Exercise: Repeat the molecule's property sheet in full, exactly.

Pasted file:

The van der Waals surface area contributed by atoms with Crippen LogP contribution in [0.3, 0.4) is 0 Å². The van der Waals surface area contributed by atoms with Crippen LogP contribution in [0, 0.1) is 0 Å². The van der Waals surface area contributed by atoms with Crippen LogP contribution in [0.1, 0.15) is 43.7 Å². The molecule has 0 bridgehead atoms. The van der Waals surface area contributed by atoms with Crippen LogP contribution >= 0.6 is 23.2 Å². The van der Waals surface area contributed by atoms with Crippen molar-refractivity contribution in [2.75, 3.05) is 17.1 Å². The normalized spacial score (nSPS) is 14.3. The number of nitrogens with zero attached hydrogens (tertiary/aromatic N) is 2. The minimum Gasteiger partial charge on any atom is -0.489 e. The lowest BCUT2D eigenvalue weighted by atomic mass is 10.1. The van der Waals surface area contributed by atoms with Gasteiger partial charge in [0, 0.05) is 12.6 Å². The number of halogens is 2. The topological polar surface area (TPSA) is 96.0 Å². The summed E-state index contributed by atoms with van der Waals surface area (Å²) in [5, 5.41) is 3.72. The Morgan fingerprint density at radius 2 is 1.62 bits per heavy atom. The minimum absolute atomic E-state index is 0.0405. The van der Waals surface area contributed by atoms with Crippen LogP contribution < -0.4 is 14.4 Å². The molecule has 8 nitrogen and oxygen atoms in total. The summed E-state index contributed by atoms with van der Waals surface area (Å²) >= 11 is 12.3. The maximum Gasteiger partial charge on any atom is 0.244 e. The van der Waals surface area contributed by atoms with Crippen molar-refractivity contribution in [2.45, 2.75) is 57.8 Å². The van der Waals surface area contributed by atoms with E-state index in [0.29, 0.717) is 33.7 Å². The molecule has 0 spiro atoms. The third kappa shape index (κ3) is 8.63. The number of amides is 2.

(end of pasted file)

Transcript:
The van der Waals surface area contributed by atoms with Crippen LogP contribution in [0.3, 0.4) is 0 Å². The van der Waals surface area contributed by atoms with Crippen LogP contribution in [0, 0.1) is 0 Å². The van der Waals surface area contributed by atoms with Crippen LogP contribution in [0.1, 0.15) is 43.7 Å². The molecule has 0 bridgehead atoms. The van der Waals surface area contributed by atoms with Crippen LogP contribution >= 0.6 is 23.2 Å². The van der Waals surface area contributed by atoms with Crippen molar-refractivity contribution in [2.75, 3.05) is 17.1 Å². The normalized spacial score (nSPS) is 14.3. The number of nitrogens with zero attached hydrogens (tertiary/aromatic N) is 2. The minimum Gasteiger partial charge on any atom is -0.489 e. The lowest BCUT2D eigenvalue weighted by atomic mass is 10.1. The van der Waals surface area contributed by atoms with Gasteiger partial charge in [0, 0.05) is 12.6 Å². The number of halogens is 2. The topological polar surface area (TPSA) is 96.0 Å². The summed E-state index contributed by atoms with van der Waals surface area (Å²) in [5, 5.41) is 3.72. The Morgan fingerprint density at radius 2 is 1.62 bits per heavy atom. The minimum absolute atomic E-state index is 0.0405. The van der Waals surface area contributed by atoms with Crippen LogP contribution < -0.4 is 14.4 Å². The molecule has 8 nitrogen and oxygen atoms in total. The summed E-state index contributed by atoms with van der Waals surface area (Å²) >= 11 is 12.3. The maximum Gasteiger partial charge on any atom is 0.244 e. The van der Waals surface area contributed by atoms with Crippen molar-refractivity contribution in [2.45, 2.75) is 57.8 Å². The van der Waals surface area contributed by atoms with E-state index in [0.29, 0.717) is 33.7 Å². The molecule has 0 spiro atoms. The third kappa shape index (κ3) is 8.63. The number of amides is 2.